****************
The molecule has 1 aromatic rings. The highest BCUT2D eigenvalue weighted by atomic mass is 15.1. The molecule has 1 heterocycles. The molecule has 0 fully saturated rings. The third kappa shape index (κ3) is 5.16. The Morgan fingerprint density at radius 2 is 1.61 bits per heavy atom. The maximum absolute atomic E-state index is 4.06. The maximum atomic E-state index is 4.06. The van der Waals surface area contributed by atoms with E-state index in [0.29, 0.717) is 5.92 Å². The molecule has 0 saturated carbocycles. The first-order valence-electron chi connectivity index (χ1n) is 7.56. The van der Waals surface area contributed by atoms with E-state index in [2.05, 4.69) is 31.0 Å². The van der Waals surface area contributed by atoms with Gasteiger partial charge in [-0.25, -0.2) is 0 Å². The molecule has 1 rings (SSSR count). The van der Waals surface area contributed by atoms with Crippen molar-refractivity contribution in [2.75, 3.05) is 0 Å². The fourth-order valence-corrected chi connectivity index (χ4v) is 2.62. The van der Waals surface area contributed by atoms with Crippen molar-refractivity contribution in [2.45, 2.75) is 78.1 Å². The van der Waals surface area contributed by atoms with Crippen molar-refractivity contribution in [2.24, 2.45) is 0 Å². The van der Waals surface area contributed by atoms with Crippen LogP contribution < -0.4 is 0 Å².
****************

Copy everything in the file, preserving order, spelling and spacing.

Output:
The molecule has 1 aromatic rings. The highest BCUT2D eigenvalue weighted by atomic mass is 15.1. The molecule has 1 heterocycles. The molecule has 0 fully saturated rings. The third kappa shape index (κ3) is 5.16. The Morgan fingerprint density at radius 2 is 1.61 bits per heavy atom. The maximum absolute atomic E-state index is 4.06. The maximum atomic E-state index is 4.06. The van der Waals surface area contributed by atoms with E-state index in [0.29, 0.717) is 5.92 Å². The molecule has 0 saturated carbocycles. The first-order valence-electron chi connectivity index (χ1n) is 7.56. The van der Waals surface area contributed by atoms with E-state index in [2.05, 4.69) is 31.0 Å². The van der Waals surface area contributed by atoms with Gasteiger partial charge in [-0.25, -0.2) is 0 Å². The molecule has 1 rings (SSSR count). The van der Waals surface area contributed by atoms with Crippen molar-refractivity contribution in [2.75, 3.05) is 0 Å². The fourth-order valence-corrected chi connectivity index (χ4v) is 2.62. The van der Waals surface area contributed by atoms with Crippen molar-refractivity contribution in [2.45, 2.75) is 78.1 Å². The van der Waals surface area contributed by atoms with Crippen molar-refractivity contribution in [2.24, 2.45) is 0 Å². The van der Waals surface area contributed by atoms with Crippen LogP contribution < -0.4 is 0 Å².